The Management Narrative Makes Room for Finance

In an earlier column titled “The Drucker Curse,” I argued that Peter Drucker, the much acclaimed 20th-century management thinker, could be found guilty of drawing an “iron curtain” across the corporation, a barrier designed to segregate a fledgling but maturing management narrative from a robust and authoritative finance function.

I wrote that his influential writings routinely ignored finance, and while I have read many Drucker texts and found this to be largely accurate, I should mention herejeremyhope that this observation was first made to me by the late Jeremy Hope, author of various management texts, including Reinventing the CFO (Harvard Business School Press,2006).

Five years ago, when I was interviewing Jeremy for a magazine article, he told me that Drucker and other management thinkers of the past century did not fully appreciate the impact that financial controls have had on organizations because they rarely if ever were themselves “finance people.” And so it was that in the 1950s, when Drucker first began writing about the shift from a command & control structure to an information-based organization, the financial best practices needed to guide and incentivize workers seem to have been altogether removed from his line of sight.

Sixty years later, the management narrative is finally being integrated by intrepid finance leaders who are busily embedding their teams along the front lines of the business (view video above). Finally, industry’s finance and management narratives are shoulder to shoulder in sharing the load and pulling the enterprise forward.

Still, these two narratives stood as separate volumes on different shelves for most of the 20th Century. If only Drucker had reflected a little more on the fact that it was GM’s CFO, and not its celebrated CEO, who had invited him inside to take a look around, perhaps, things may have been different.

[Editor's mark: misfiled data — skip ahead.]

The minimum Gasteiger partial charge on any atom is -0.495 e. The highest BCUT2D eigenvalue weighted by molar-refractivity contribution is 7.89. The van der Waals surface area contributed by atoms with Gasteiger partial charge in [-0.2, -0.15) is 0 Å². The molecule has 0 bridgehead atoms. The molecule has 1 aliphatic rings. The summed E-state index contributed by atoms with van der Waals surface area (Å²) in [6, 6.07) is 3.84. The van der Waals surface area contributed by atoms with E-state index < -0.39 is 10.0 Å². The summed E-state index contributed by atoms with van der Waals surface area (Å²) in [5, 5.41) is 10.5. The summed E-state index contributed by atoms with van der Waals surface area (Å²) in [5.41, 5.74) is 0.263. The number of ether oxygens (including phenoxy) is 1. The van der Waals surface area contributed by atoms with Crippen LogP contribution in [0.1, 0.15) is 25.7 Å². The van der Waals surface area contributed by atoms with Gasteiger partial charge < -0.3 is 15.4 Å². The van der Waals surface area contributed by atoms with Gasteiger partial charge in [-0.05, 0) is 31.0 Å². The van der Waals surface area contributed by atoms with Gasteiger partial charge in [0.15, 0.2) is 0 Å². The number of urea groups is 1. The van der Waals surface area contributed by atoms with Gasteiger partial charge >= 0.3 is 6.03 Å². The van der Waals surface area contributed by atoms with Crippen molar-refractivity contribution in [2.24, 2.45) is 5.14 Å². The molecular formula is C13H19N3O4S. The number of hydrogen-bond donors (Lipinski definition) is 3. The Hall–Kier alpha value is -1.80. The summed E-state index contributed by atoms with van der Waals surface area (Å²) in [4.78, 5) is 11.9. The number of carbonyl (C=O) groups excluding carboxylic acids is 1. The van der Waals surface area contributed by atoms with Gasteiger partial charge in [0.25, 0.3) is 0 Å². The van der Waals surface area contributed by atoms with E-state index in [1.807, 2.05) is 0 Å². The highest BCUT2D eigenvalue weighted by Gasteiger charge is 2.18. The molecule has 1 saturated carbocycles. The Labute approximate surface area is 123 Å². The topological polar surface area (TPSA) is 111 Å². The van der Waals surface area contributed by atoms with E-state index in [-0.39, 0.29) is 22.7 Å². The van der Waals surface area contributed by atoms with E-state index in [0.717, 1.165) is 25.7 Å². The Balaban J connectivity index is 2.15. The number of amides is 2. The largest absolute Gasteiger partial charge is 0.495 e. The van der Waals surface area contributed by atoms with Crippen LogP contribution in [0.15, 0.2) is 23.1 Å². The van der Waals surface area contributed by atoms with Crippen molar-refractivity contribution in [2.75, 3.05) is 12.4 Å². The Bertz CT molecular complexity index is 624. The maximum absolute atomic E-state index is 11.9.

Other Posts By Jack Sweeney

Why B2B CFOs Are the MVPs of the Content Marketing World

How Did You Become a CFO? Retooling Your Finance Narrative to Look Ahead

The CFO & The Mustard Seed: A Parable of Finance and Innovation


  • Tom Hood

    Reply Reply January 31, 2015


    Love your podcast! You make a great point In outlining the shift in Finance/Accounting in a rapidly changing world. The challenge for CFOs is to make the shift from authoritative to collaborative and from working in the ‘known’ stable space to the changing and unknown space. This requires both a shift in mindset and a shift in skills and competencies. Thanks!


      Reply Reply February 2, 2015

      Thanks Tom!

  • Brandon

    Reply Reply February 2, 2015

    Thank you for the easy to consume article! I love when people write shorter blogs that I can actually read in 3 minutes!
    Oh and nice work with the screen flow!

  • Maritza Parra

    Reply Reply February 2, 2015

    Just got Peter Drucker’s book on audio – perfect timing for me to have read this to have a new set of eyes (ears in this case) with which to consume the information. Thanks!

  • Dean Patino

    Reply Reply February 2, 2015

    Jack, really appreciate the white boarding explanation. It’s exciting to see this shift taking place, long overdue!

  • Jodi Flynn

    Reply Reply February 2, 2015

    Great content, Jack! This is a change that needs to be made. I’d love to see a post on how the CFO can impact the decentralization of decision-making so there is a more collaborative environment.

  • Nerdy Creator

    Reply Reply February 3, 2015

    Hi Jack, I love your whiteboard video explanation. Would love to try that in the future.

    I used to be an auditor and accountant. From my experience, I see that collaborative environment works better. Because the staff doing the ground work know the details and information that management may have overlooked. So getting them involve in decision making does help.

  • Jaime

    Reply Reply February 6, 2015

    Whoa! So much to learn – so much value in your podcast!

Leave A Response

* Denotes Required Field